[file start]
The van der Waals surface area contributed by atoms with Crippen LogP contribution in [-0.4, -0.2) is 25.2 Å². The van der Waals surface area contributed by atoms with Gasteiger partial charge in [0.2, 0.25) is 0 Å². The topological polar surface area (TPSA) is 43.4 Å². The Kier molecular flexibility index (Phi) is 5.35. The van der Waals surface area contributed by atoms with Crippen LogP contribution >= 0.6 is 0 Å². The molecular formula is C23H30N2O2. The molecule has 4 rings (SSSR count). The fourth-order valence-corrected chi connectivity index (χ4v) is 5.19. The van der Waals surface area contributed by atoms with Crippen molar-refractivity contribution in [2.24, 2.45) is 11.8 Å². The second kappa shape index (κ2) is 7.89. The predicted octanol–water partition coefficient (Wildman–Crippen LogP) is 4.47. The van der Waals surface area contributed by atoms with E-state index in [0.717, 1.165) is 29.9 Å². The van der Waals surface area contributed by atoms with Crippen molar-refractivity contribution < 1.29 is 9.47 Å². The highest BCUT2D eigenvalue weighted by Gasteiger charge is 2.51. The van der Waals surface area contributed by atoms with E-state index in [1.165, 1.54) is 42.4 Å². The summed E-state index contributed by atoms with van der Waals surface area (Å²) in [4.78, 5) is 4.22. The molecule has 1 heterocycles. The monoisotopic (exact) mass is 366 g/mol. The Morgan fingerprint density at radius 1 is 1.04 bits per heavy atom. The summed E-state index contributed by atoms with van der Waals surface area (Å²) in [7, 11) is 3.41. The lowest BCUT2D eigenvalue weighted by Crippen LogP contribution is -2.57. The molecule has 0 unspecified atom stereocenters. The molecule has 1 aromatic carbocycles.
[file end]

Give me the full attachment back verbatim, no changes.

The van der Waals surface area contributed by atoms with Crippen LogP contribution in [-0.4, -0.2) is 25.2 Å². The van der Waals surface area contributed by atoms with Gasteiger partial charge in [0.2, 0.25) is 0 Å². The topological polar surface area (TPSA) is 43.4 Å². The Kier molecular flexibility index (Phi) is 5.35. The van der Waals surface area contributed by atoms with Crippen LogP contribution >= 0.6 is 0 Å². The molecular formula is C23H30N2O2. The molecule has 4 rings (SSSR count). The fourth-order valence-corrected chi connectivity index (χ4v) is 5.19. The van der Waals surface area contributed by atoms with Crippen molar-refractivity contribution in [2.24, 2.45) is 11.8 Å². The second kappa shape index (κ2) is 7.89. The predicted octanol–water partition coefficient (Wildman–Crippen LogP) is 4.47. The van der Waals surface area contributed by atoms with E-state index in [0.717, 1.165) is 29.9 Å². The van der Waals surface area contributed by atoms with Crippen molar-refractivity contribution < 1.29 is 9.47 Å². The highest BCUT2D eigenvalue weighted by Gasteiger charge is 2.51. The van der Waals surface area contributed by atoms with E-state index in [1.165, 1.54) is 42.4 Å². The summed E-state index contributed by atoms with van der Waals surface area (Å²) in [4.78, 5) is 4.22. The molecule has 1 heterocycles. The monoisotopic (exact) mass is 366 g/mol. The Morgan fingerprint density at radius 1 is 1.04 bits per heavy atom. The summed E-state index contributed by atoms with van der Waals surface area (Å²) in [7, 11) is 3.41. The lowest BCUT2D eigenvalue weighted by Crippen LogP contribution is -2.57. The molecule has 0 unspecified atom stereocenters. The molecule has 1 aromatic carbocycles.